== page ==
Why the U.S. faces a doctor shortage
Posted on: 9/1/2014

Published in the Chicago Sun-Times on September 1, 2014

Joint letter from ISMS and Chicago Medical Society leaders

Each July, a new group of medical school graduates begins residency training. Lasting from three to seven years, this hands-on training period is known as graduate medical education (GME), and it is critical to becoming a physician. Medical school graduates cannot practice medicine without completing residency training. Illinois hosts thousands of medical residents who are part of our health network providing patient care.

Residents often train at teaching hospitals, which provide 40 percent of all charity care in the United States. These hospitals also care for 28 percent of all Medicaid patients admitted to the hospital.

Most people don't realize that most residency training positions are funded through the Medicare program. The federal government spends roughly $11 billion annually to support the education of our medical residents. The public benefit of Medicare's investment spans the entire health system: Doctors are able to master their specialty, hospitals obtain access to a low-cost professional work force, and patients have access to necessary care provided by doctors-in-training.

Unfortunately, federal support for the residency training system comes with certain limits. In enacting the Balanced Budget Act of 1997, Congress capped the number of residency positions at 94,000 and has not since adjusted this ceiling. Since then, the U.S. population has surged by 40 million people, but there has been no growth in the resident training pipeline. Thus, the ratio of doctors serving patients has shrunk significantly, often leading to long waits for medical care or even a lack of access to physicians in some communities across America.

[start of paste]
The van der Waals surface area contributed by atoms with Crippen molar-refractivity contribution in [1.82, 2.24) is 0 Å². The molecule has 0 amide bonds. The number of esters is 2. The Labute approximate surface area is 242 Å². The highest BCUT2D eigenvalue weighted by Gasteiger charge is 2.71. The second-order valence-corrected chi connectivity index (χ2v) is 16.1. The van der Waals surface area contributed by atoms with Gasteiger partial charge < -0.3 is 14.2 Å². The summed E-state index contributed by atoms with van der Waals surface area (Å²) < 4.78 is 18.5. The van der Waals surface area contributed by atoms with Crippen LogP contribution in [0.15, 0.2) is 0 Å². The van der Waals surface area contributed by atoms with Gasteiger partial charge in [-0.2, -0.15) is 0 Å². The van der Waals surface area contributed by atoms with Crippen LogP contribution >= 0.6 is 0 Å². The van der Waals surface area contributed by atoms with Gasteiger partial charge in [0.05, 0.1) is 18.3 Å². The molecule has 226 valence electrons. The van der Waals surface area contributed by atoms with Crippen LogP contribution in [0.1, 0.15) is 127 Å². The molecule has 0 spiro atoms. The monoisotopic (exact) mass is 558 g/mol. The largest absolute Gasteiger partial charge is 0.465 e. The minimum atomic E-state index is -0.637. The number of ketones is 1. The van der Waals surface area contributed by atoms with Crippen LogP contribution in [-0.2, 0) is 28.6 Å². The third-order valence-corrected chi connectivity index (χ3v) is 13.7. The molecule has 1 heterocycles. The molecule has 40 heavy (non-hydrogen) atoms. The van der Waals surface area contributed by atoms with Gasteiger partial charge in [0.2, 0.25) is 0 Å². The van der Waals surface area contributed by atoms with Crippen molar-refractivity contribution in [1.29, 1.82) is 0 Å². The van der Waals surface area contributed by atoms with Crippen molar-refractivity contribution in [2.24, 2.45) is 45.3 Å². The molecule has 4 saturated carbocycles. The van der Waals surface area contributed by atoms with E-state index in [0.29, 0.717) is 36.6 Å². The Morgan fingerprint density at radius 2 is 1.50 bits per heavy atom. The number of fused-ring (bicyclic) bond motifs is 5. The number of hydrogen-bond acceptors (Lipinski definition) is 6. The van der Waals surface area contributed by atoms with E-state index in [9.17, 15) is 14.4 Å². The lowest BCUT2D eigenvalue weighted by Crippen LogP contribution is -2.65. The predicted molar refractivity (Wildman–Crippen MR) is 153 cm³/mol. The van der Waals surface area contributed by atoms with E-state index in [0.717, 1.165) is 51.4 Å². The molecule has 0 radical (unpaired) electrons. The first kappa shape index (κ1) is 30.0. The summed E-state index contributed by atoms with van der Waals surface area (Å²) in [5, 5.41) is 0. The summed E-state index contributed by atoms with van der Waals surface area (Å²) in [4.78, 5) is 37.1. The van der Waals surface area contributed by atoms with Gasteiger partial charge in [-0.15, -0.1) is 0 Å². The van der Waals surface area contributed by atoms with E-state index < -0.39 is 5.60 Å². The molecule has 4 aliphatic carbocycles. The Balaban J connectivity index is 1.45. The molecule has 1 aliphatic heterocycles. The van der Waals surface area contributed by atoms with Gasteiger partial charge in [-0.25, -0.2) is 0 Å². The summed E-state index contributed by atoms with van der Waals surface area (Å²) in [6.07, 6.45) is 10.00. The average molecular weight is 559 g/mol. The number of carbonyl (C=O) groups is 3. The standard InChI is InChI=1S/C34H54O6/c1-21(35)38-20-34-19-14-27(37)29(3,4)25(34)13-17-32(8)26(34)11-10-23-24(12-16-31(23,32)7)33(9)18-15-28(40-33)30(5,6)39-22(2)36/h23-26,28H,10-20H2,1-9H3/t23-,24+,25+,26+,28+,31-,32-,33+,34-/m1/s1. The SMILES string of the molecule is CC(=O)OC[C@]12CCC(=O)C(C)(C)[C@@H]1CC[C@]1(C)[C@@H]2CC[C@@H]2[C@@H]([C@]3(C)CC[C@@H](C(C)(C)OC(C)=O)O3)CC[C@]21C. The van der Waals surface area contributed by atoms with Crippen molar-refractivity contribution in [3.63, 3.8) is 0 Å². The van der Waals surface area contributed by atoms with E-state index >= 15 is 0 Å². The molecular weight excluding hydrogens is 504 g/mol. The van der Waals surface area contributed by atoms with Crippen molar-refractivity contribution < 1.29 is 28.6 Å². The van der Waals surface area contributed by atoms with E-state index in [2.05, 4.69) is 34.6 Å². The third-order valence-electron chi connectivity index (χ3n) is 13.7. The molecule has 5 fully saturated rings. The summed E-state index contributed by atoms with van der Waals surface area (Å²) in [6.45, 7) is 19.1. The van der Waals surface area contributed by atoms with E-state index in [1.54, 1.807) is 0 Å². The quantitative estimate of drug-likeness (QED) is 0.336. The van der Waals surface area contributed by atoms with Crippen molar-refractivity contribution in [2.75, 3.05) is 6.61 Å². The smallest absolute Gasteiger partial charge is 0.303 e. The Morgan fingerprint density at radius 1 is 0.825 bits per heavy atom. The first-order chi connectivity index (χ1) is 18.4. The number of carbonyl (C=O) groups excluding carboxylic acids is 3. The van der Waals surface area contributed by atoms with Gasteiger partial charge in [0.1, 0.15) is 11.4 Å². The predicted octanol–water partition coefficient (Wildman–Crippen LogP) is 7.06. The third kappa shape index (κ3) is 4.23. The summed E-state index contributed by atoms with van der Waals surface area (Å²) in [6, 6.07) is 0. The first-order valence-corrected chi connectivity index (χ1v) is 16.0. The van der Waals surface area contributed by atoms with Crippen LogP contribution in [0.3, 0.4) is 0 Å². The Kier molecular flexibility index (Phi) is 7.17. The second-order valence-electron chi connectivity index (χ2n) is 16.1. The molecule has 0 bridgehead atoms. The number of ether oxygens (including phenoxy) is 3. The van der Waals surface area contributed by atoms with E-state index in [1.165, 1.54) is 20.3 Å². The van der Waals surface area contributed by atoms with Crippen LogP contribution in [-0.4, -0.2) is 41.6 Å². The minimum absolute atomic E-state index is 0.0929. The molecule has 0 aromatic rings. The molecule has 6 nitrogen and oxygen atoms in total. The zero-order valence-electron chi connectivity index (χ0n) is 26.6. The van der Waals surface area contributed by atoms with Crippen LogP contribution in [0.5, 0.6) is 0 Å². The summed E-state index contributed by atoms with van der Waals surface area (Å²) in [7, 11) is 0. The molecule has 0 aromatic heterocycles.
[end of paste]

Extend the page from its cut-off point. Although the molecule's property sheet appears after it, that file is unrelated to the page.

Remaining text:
The U.S. is facing a 90,000 physician shortfall by the end of this decade. Medical schools have already reacted by significantly ramping up enrollment, and a number of new schools have been opened. However, medical school alone does not prepare a physician for independent practice, so the bottleneck of newly minted doctors unable to find a medical residency program because of an insufficient number of positions is expected to grow.

The next steps for ensuring access to physicians again rest in the hands of Congress, which must act to increase the residency position limit or consider other reforms to support funding of graduate medical training.

Several solutions have already been introduced in the U.S. House and Senate, but these initiatives need momentum to pass. Three bills in Congress (HR 1201, HR 1180, and S 577) would "uncap" the limits and add 15,000 Medicare-funded residency positions. The Chicago Medical Society, the Illinois State Medical Society, and all of Illinois' medical schools have endorsed the bills, including one sponsored by Illinois Congressman Aaron Schock.

Now is the time for urgent and immediate action from our elected lawmakers. The future of health care access is at stake.

Dr. Kenneth G. Busch is president of the Chicago Medical Society. Dr. Kathy M. Tynus is chair of the Chicago Medical Society Council. Dr. Robert W. Panton is immediate past president of the Chicago Medical Society. Dr. Paul H. DeHaan is chair of the Illinois State Medical Society. And Dr. William A. McDade is president of the Illinois State Medical Society.



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